The game where the player must send their opponents into bankruptcy. Nice.
Monopoly Streets is the latest incarnation of the famous board game, this time from EA. Offering a more modern take on the classic money-grabbing action, can it hold a candle to dusting off the original and setting up on the kitchen table?
As one of the most popular board games in the world, there are likely not many households that don’t have a Monopoly box gathering dust somewhere. As such, most people should already know how to play the game, and thus Monopoly Streets on Xbox360 and PS3. The basics are the same, the players take it in turns to roll the dice and then move around the board, buying up plots of land as they go and then building on that land in an attempt to raise the value. As other players move around and land on your properties, they have to pay the rental fee depending on the value. Play carries on in this manner as players gradually build a monopoly and force the other players into bankruptcy. It’s quite a ruthless game really.
The problem that I have with the board game is that it takes such a long time to play. Maybe it is my short attention span, but I know that others feel the same.
Monopoly Streets takes the basic game and then adds more bells and whistles than you can shake a dead rat at. Firstly the board is given a complete make over, goingÂ all 3D and animated, like a living city of sorts. No one can deny that this new look for Monopoly is impressive. There seems to be constantly something interesting and impressive to look at. As the game progresses, the city itself evolves around the players. Even the classic playing pieces have become animated and burst into life, interacting with their environment and random passers-by. That being said, the classic board is still there should the player prefer to play the game without all of these new fangled distractions.
Aside from the impressive new look, the most interesting addition to the game are the house rules options. Players can choose for a selection of preset modes or mix it up completely and create their own versions of the rules. This allows the player to make and save their own rule sets exactly to their liking. This certainly makes keeps the game fresh whilst maintaining the core Monopoly game at it’s heart. The preset modes offer the player a quick way to enjoy a game of Monopoly with a difference, such as putting a limit on the number of rounds (which makes the game shorter) or adding an extra die to the game.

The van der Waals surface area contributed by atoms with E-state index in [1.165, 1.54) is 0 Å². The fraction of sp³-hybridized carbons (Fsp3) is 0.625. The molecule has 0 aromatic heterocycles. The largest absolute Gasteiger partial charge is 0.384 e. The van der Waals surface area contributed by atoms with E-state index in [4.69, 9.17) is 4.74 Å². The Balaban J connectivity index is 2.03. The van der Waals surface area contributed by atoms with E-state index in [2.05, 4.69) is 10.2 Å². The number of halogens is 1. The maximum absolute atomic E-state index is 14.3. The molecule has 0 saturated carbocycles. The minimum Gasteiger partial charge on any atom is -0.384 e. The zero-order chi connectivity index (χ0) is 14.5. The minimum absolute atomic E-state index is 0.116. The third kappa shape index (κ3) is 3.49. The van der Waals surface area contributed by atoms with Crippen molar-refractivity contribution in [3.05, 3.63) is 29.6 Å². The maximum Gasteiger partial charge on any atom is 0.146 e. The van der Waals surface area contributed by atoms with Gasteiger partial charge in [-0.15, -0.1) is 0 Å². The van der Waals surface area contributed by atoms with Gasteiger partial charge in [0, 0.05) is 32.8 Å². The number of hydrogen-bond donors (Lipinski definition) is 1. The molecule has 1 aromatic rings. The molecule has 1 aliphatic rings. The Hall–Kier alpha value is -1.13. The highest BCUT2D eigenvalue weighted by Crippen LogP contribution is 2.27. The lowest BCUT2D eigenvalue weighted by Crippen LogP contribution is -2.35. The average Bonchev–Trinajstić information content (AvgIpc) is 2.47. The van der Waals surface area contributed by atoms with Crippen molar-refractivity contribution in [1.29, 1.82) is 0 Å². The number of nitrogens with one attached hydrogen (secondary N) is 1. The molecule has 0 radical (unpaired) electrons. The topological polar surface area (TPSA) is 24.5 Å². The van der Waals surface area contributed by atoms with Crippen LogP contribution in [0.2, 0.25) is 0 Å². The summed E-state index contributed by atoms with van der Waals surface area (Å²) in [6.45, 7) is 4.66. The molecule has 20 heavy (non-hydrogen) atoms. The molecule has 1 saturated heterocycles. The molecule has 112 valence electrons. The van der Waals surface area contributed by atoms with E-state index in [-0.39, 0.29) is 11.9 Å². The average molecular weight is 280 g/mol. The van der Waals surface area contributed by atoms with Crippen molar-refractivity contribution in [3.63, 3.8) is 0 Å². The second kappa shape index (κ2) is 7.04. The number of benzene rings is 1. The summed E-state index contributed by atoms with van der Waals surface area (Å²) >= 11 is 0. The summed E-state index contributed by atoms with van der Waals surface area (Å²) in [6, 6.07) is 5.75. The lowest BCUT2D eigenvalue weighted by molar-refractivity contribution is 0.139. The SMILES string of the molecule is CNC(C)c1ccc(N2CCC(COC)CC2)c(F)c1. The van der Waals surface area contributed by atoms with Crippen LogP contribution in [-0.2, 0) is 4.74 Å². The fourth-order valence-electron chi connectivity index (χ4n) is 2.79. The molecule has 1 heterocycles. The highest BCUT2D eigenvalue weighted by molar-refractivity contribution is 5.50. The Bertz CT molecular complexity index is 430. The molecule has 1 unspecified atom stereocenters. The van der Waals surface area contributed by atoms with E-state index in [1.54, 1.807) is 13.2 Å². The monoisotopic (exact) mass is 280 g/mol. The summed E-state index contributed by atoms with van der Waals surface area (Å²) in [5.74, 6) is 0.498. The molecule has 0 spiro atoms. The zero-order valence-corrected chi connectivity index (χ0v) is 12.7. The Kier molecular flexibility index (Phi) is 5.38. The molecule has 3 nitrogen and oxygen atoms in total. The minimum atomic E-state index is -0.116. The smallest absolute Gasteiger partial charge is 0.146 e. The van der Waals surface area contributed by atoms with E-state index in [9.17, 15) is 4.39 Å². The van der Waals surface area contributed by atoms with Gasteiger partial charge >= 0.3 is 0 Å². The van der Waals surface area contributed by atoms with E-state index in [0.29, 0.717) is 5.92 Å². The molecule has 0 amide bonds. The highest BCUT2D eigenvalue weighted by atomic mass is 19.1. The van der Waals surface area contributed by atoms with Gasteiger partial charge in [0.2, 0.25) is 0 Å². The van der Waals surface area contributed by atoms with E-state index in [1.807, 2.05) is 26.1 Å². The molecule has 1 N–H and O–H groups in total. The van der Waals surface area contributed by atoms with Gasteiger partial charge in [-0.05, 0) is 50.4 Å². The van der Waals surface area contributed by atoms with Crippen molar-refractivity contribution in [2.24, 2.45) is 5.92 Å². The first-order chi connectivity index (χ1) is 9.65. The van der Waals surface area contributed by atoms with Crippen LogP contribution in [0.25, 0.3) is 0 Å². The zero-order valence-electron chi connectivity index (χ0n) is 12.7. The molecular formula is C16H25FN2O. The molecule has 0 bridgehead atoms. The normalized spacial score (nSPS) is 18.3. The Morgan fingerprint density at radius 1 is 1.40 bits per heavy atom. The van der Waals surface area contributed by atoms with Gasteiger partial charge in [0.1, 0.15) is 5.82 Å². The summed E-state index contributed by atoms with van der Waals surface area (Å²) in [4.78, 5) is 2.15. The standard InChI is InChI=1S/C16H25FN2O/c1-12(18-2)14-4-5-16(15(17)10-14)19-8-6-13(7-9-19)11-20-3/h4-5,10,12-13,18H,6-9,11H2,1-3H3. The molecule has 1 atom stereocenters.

Part of the fun of playing the Monopoly board game was always the chance to completely and utterly thrash your friends and family. Monopoly Streets first of all offers a rather good AI to play against, for those long, lonely nights. The AI comes in three different flavours; easy, medium and hard, that offer a differing challenge depending on the players’ level of skill. None of the AIs are particularly ruthless, which is always a bonus.
Players do not have to play alone though, as multiplayer is offered both online and locally. The AI players can even be included in a multiplayer game to build the numbers, should that be required. But it is playing with other real-life players that most of the fun can be found. There is nothing quite like forcing bankruptcy on a real person.
The main problem that I have with this game is the same problem that I had with the board game. It just seems to drag on so much, especially with the new look enabled. With all of the new animations and cool things to look at, there is a lot of time spent waiting around. Even when playing by yourself, the AI seems to take far too long to finish their turn.
Another problem is that, even with all of the bells and whistles making the game look gorgeous, it is still Monopoly. There must be very few gamers that have never played a game of Monopoly and if they were not keen, this game will do nothing to change their mind. Don’t get me wrong, fans of the game will be happy as Larry with this incarnation, especially the chance to twist the rules around to their vision of the game. But there really is nothing here that will entice those who just don’t like the board game.
There is nothing really wrong with Monopoly Streets. It does what it says on the tin, and does it whilst looking damn good. But Monopoly is just Monopoly at the end of the day. It is nice that fans of the game will have a new way to play and they will likely be impressed with EA’s offering. But there really is nothing here that actually entices the non-fans to play.